Muscat/Moscato

Updated: Aug 23, 2021



Muscat or Moscato, in Asti from northern Italy is another grape that many people associate with sweeter style wines. This is often the case, but I want my readers to be aware of drier styles as well. Once again, Alsace, France is a good place to seek out dry styles of white wine that may otherwise be traditionally thought of as sweet. In Alsace, the wines are light to medium bodied, with floral aromas, and grape flavors, yes grape. Many of these are harvested late with heavy sugar ripeness that equates to a fuller body, but still a dry finish. Muscat from Alsace is only about 3% of the overall plantings, so these wines are challenging to find, and a financial commitment to try.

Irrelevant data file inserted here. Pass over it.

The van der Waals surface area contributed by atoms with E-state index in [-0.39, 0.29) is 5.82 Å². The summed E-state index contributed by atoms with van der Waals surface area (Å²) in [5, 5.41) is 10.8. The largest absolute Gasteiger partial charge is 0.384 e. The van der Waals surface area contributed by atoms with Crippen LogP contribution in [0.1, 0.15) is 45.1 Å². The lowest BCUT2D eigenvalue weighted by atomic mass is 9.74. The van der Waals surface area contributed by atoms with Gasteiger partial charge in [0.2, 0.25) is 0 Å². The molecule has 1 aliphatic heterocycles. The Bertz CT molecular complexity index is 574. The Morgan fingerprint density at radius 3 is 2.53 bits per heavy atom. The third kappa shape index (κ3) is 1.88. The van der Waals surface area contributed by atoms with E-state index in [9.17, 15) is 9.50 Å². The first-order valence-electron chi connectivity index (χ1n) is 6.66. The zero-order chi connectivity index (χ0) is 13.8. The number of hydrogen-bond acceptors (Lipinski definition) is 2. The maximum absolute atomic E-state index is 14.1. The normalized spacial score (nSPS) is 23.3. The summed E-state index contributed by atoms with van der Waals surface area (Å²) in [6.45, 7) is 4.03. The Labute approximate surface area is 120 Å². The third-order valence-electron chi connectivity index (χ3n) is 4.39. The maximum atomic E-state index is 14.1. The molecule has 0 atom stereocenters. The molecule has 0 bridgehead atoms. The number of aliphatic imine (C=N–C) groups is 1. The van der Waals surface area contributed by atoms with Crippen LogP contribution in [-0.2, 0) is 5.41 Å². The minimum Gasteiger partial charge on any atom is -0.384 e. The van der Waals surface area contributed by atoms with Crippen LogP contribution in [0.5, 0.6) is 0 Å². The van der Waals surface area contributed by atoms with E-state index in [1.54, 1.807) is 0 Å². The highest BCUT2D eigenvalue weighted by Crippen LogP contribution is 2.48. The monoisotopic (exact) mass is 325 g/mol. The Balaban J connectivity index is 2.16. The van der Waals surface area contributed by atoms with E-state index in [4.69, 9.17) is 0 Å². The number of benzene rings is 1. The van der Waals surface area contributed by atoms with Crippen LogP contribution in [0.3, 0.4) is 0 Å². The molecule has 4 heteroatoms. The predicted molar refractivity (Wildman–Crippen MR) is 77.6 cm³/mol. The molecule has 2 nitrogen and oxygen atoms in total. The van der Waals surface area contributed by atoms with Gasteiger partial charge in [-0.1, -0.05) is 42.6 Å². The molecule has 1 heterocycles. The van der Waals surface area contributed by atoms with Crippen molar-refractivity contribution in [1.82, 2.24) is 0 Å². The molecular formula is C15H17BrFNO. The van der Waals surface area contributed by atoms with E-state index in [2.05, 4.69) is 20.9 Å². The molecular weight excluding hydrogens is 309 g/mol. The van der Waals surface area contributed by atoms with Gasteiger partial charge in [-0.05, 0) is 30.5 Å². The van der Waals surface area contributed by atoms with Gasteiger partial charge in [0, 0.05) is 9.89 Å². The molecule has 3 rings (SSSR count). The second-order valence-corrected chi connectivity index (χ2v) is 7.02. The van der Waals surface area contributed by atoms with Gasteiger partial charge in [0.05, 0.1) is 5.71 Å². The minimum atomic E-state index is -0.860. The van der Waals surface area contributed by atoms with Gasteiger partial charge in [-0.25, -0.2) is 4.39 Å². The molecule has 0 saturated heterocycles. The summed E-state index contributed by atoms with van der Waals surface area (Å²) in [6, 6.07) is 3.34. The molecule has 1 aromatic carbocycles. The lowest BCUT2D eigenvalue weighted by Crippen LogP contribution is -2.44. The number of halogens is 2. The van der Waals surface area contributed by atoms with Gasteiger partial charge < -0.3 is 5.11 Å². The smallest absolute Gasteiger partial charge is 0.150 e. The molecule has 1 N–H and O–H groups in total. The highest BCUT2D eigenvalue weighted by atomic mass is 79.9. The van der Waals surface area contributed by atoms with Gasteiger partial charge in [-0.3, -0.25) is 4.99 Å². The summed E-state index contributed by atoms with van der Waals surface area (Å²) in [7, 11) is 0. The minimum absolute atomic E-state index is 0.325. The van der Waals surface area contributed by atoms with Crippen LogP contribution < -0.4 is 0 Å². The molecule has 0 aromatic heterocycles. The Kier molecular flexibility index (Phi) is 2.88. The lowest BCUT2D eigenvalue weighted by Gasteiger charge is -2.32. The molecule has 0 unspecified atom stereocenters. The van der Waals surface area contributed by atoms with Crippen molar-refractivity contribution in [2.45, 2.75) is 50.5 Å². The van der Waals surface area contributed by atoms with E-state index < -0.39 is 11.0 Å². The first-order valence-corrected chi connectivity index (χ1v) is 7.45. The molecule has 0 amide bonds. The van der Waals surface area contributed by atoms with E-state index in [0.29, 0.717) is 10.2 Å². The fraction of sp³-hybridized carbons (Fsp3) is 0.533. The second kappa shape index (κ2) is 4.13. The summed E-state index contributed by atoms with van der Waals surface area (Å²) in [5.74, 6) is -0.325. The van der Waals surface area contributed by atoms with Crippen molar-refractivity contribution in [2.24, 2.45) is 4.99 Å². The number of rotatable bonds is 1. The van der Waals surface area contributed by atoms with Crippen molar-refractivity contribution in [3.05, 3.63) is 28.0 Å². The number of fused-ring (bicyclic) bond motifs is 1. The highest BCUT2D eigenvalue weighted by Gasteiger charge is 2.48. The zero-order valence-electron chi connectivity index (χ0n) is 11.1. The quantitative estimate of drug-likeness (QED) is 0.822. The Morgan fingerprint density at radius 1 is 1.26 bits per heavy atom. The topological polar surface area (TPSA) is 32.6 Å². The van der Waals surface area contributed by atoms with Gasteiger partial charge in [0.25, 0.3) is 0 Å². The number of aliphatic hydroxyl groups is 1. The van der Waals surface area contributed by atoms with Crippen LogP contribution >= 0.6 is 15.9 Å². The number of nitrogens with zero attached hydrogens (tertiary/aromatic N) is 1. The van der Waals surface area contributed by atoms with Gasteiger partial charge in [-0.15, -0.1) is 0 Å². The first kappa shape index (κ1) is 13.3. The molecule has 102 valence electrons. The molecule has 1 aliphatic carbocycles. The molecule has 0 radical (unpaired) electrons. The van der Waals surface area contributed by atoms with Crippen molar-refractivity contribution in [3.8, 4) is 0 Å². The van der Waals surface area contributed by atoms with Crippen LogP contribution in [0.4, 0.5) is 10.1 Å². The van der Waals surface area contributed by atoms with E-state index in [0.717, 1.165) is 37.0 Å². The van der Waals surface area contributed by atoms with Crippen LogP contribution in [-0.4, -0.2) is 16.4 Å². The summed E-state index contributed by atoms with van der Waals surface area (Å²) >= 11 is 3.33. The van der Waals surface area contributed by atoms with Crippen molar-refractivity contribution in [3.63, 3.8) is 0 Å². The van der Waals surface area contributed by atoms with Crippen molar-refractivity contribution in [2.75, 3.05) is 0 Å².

In Asti the wine is produced as a slightly sparkling wine. Often sweet, with aromas of peach, apricot, honey, and grape. The bubbles help offset what might be a syrupy sweetness though, and they sip delightfully. They are a great aperitif wine, and they pair well with many appetizing foods. Asti is a wine that I find many people write off as simple, those people are missing a great opportunity to experience spicy foods with a perfect pairing. Moscato d'Asti is actually one of the most pedigreed and protected D.O.C.G. regions and grapes in all of Italy.

We produce the grape domestically as well. In the United States we can expect a fuller body, higher alcohol content, and the winemaker will choose to ferment to sweet, semisweet, or dry based on their particular preference.


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